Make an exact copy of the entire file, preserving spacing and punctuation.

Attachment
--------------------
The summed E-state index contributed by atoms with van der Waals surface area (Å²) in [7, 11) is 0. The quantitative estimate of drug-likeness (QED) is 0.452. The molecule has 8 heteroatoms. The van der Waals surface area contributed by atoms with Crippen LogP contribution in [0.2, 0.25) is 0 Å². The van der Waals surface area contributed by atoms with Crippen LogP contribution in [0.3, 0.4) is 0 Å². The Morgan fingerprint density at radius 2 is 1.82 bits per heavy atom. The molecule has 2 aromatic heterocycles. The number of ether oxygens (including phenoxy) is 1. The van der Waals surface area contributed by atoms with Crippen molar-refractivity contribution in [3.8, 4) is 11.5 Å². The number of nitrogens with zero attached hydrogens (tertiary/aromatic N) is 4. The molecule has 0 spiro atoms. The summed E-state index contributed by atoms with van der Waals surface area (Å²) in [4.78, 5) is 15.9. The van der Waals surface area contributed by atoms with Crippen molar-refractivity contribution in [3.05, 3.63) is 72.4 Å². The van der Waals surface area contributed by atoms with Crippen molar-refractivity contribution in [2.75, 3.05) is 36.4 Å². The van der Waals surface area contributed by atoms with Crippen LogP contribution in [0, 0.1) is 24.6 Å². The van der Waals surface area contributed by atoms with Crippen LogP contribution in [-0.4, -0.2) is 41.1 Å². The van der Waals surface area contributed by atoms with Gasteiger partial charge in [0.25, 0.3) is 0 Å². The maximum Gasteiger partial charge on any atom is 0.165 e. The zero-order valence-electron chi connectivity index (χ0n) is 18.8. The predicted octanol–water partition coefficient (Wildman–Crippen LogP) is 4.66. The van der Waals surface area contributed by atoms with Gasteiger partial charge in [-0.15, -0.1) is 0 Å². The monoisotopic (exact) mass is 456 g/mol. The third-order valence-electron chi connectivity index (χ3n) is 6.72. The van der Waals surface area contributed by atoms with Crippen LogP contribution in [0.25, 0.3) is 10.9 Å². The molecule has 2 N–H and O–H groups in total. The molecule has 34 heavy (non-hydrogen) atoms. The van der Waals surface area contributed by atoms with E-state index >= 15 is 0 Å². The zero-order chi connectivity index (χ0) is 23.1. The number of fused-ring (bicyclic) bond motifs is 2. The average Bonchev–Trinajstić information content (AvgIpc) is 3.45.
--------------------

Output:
The summed E-state index contributed by atoms with van der Waals surface area (Å²) in [7, 11) is 0. The quantitative estimate of drug-likeness (QED) is 0.452. The molecule has 8 heteroatoms. The van der Waals surface area contributed by atoms with Crippen LogP contribution in [0.2, 0.25) is 0 Å². The van der Waals surface area contributed by atoms with Crippen LogP contribution in [0.3, 0.4) is 0 Å². The Morgan fingerprint density at radius 2 is 1.82 bits per heavy atom. The molecule has 2 aromatic heterocycles. The number of ether oxygens (including phenoxy) is 1. The van der Waals surface area contributed by atoms with Crippen molar-refractivity contribution in [3.8, 4) is 11.5 Å². The number of nitrogens with zero attached hydrogens (tertiary/aromatic N) is 4. The molecule has 0 spiro atoms. The summed E-state index contributed by atoms with van der Waals surface area (Å²) in [4.78, 5) is 15.9. The van der Waals surface area contributed by atoms with Crippen molar-refractivity contribution in [3.05, 3.63) is 72.4 Å². The van der Waals surface area contributed by atoms with Crippen molar-refractivity contribution in [2.75, 3.05) is 36.4 Å². The van der Waals surface area contributed by atoms with Crippen LogP contribution in [0, 0.1) is 24.6 Å². The van der Waals surface area contributed by atoms with Crippen LogP contribution in [-0.4, -0.2) is 41.1 Å². The van der Waals surface area contributed by atoms with Gasteiger partial charge in [0.25, 0.3) is 0 Å². The maximum Gasteiger partial charge on any atom is 0.165 e. The zero-order valence-electron chi connectivity index (χ0n) is 18.8. The predicted octanol–water partition coefficient (Wildman–Crippen LogP) is 4.66. The van der Waals surface area contributed by atoms with Gasteiger partial charge in [-0.15, -0.1) is 0 Å². The monoisotopic (exact) mass is 456 g/mol. The third-order valence-electron chi connectivity index (χ3n) is 6.72. The van der Waals surface area contributed by atoms with Crippen LogP contribution in [0.25, 0.3) is 10.9 Å². The molecule has 2 N–H and O–H groups in total. The molecule has 34 heavy (non-hydrogen) atoms. The van der Waals surface area contributed by atoms with E-state index >= 15 is 0 Å². The zero-order chi connectivity index (χ0) is 23.1. The number of fused-ring (bicyclic) bond motifs is 2. The average Bonchev–Trinajstić information content (AvgIpc) is 3.45.